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Black History: MISSISSIPPI BLACK CODES, 1865-1866

Posted by Abeiku Ebo on

Black History: MISSISSIPPI BLACK CODES, 1865-1866

Following the passage of the 13th Amendment on January 31, 1865, slavery was officially ended throughout the United States, including in the eleven former Confederate States. Almost immediately governments in these states began a process to reestablish white supremacy in the law. The result was the propagation of so-called “Black Codes” in 1865-1866.

The first Black Codes were enacted in Mississippi following the election of a new state legislature in 1865. Mississippi’s Codes, passed by the state legislature, recognized certain rights for former slaves. However, accompanying restrictions led to severe limitations on the rights of freedmen, while also ensuring that former slaves would continue to be exploited for cheap labor in the state. The primary issues addressed in the codes were civil rights, apprenticeships, vagrancy, and criminal law.

Concerning civil rights, the Mississippi Black Codes allowed freedmen to access the legal system, marry, own property, and contract employment. However, in the courts, Blacks were limited from serving as witnesses in civil cases solely between white litigants. Further, marriage between different races was punishable for both whites and non-whites by life imprisonment. Finally, limits were placed on former slaves’ ability to own property outside of the cities, and therefore, to move from the cities and engage in their own farming or land ownership.

Additionally, freedmen were severely limited in their ability to leave employment and seek out new, better paying employment opportunities. The Mississippi legislature also set criminal and financial penalties against any person who enticed or tried to entice a freedman away from an employment contract. Such limitations made it extremely difficult to seek out better paying jobs or change employment, thereby effectively eliminating true social mobility or autonomy.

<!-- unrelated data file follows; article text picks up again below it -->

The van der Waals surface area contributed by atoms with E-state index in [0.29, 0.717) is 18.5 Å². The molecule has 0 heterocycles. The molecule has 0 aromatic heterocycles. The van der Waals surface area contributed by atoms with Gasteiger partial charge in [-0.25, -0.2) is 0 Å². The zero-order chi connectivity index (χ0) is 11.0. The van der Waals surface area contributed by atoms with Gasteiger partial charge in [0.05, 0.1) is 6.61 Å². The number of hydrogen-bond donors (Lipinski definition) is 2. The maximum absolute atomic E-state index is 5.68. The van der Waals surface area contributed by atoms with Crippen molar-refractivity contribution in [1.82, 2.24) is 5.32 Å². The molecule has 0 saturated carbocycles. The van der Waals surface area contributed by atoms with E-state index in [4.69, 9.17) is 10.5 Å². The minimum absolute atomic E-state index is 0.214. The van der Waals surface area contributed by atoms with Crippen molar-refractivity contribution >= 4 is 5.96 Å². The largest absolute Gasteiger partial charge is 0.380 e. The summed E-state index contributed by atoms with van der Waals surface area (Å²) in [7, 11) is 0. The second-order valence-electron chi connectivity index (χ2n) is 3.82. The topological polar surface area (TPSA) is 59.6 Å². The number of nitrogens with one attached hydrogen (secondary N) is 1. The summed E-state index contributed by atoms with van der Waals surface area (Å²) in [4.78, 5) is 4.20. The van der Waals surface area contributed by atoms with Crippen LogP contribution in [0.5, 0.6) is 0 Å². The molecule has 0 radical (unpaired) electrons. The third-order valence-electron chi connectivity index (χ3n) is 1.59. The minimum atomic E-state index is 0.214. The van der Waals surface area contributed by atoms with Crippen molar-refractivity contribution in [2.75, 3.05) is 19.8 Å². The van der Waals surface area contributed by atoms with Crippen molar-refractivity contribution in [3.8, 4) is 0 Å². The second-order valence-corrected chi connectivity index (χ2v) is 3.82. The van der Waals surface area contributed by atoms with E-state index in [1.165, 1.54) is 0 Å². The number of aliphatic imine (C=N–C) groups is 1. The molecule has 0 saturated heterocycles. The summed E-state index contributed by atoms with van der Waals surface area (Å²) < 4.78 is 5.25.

Further, under new apprenticeship laws, county law enforcement and civil officials were required to report all free minors of Black or mixed race, who were orphans, or whose parents were unable to provide financial care for them, to the courts. The courts could then order the minors to work as apprentices for individuals whom the courts deemed suitable and competent; however, a minor’s former master had preference. In effect, this provision guaranteed that former owners had preference to ensure that the children of their former slaves would continue to labor for the master.

Similarly, in the vagrancy provisions of the Black Codes, the Mississippi legislature stated that any freedman who was unemployed within two weeks of the new year in 1866, was a vagrant. A vagrant needed to pay a fine, and if the vagrant was unable to pay the fine within five days, then the vagrant would be forced into jail and ultimately into unpaid labor.

Finally, criminal provisions restricted the types of property Blacks could own, as well as the types of property that could be purchased by or sold to Blacks. Again, criminal penalties and jail time would often result in a freedman being hired out.

In response, Congress passed the 14th and 15th Amendments, in 1868 and 1870 respectively. These amendments guaranteed freedmen equal protection under the law and the right to vote. In light of these new guarantees, the Black Codes were no longer operable. However, many of the same restrictions and limitations were again put in place through the propagation of Jim Crow laws throughout the South.

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